As I mentioned previously, I attribute this creative success to my refound desire to disconnect from the worthless world of the internet and get things done. Honestly, I didn’t expect it to work out quite so quickly. I thought I would be in for another round of fighting for every yard of ground, months of constant struggle, inching forward, my eyes more on the problem at hand than the prize, far off in the distance. The long fight is what I’m used to. Even my least time consuming project took eight months. But this, this rolling off page after page, is something wholly new. Well, I’ve always worked fast, but to see a single project come together with such speed is surprising.

All that said, I’m hitting the danger zone. My unconscious mind will let me get away with two weeks of messing about, but after that, it’s time to go back to those tried and true habits I developed over the last ten years. Never mind I have no intention of doing that. My unconscious mind and conscious mind are gearing up for an epic throw down. I can feel it.

This morning, after I put out five new pages, it was like I hit a wall. Everything came to a screeching halt. Then came the mild depression and questions about the quality of the words I’m writing. Those are the tools of my unconscious poisoning my mind in the hope I will give up all this sitting in the sunlight and writing and go back to sitting at my gloomy desk and do the same stuff I’ve always done. Then came the thoughts that I should fire up the pen & ink ‘cause that’s always worked in the past… This is worse than backsliding, this is pure regression on a mega scale.

For those of you who have faced this conflict in your own creative struggles, you know what a pain in the ass it is. And you know, as I do, that there is only one way for the conscious mind to fight. While the unconscious mind fights dirty as all get out, the conscious mind has to play the only card it has, repetition of the new activity. So, the best way to get through the hellish torment of writing a little bit each day and getting on with my life is the very thing I suddenly don’t want to do (or so my unconscious mind tells me) yet it is the only thing I can do. The only way out of this insufferable deluge of self defeating thoughts and incredibly accurate/self-destructive criticism is to keep making the very stuff which is feeding this ceaseless din of soul crushing pain. Needless to say, it’s not easy to do. Most people don’t do it, which is why exercise regimens and diets fail… Right now, I don’t even want to keep going.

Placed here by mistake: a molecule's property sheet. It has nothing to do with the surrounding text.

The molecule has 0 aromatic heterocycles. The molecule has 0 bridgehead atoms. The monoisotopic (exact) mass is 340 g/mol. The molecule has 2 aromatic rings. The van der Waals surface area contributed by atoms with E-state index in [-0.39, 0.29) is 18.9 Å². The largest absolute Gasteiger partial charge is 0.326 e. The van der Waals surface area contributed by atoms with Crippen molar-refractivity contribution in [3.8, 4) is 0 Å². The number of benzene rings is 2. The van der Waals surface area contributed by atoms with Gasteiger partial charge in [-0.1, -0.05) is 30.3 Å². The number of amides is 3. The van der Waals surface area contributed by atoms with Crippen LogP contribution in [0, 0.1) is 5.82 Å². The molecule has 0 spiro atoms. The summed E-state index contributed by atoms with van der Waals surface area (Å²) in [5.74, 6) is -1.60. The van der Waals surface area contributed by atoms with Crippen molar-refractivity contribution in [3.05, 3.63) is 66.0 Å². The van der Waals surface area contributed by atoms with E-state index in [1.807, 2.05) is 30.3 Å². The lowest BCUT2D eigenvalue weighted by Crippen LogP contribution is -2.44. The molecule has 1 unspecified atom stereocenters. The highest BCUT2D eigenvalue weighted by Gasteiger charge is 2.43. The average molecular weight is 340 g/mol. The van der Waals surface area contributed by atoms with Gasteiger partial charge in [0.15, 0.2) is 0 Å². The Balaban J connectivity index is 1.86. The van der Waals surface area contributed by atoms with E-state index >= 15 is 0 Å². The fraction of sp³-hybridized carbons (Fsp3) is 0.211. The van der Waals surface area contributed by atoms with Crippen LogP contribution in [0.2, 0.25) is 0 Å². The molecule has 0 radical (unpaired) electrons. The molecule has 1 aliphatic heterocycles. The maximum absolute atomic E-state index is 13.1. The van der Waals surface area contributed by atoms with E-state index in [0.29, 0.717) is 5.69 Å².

Fortunately, or unfortunately I can’t tell right now, I have an ace up my sleeve. Simply put, writing is my last defense. If I give it up, there’s nothing left for me to do but sit on the couch, eat chips and get fat. Of all my creative endeavors, writing is the fastest, cheapest, easiest, etc. We all know this. But it’s also the very last thing I have going for me. Sure, there are times and opportunities to make some illustrations, but for the most part, those days are numbered. And since I can’t quite come up with a reason to be all painterly for the sake of painting or photographery for the sake of photography or even drawy for the sake of drawing, I’m counting on the writing to keep me moving forward. It’s my nappy life preserver as I float in an endless sea of boring, passive consumerism.

The only way out is through. The only way to kick my unconscious ass is to stick with my daily routine until it becomes the way things get done.

So much for a lovely, summer vacation…

Tuesday, June 9, 2015

Still Rocking the Simple.




Because it works.

I’m sure at one point or another, I’ve used this blog to try and work though my issues concerning the “best” way to commit words to the page and write the Great American (Novel) (Picture Book) (Graphic Novel). It’s an argument of process. Now, since I am a guy of extremes, I tend to oscillate from one distant point to another, never finding a middle ground. There are times when I think that’s the real issue, but the truth is, so long as my extreme practices get the job done, I’m going to run with them.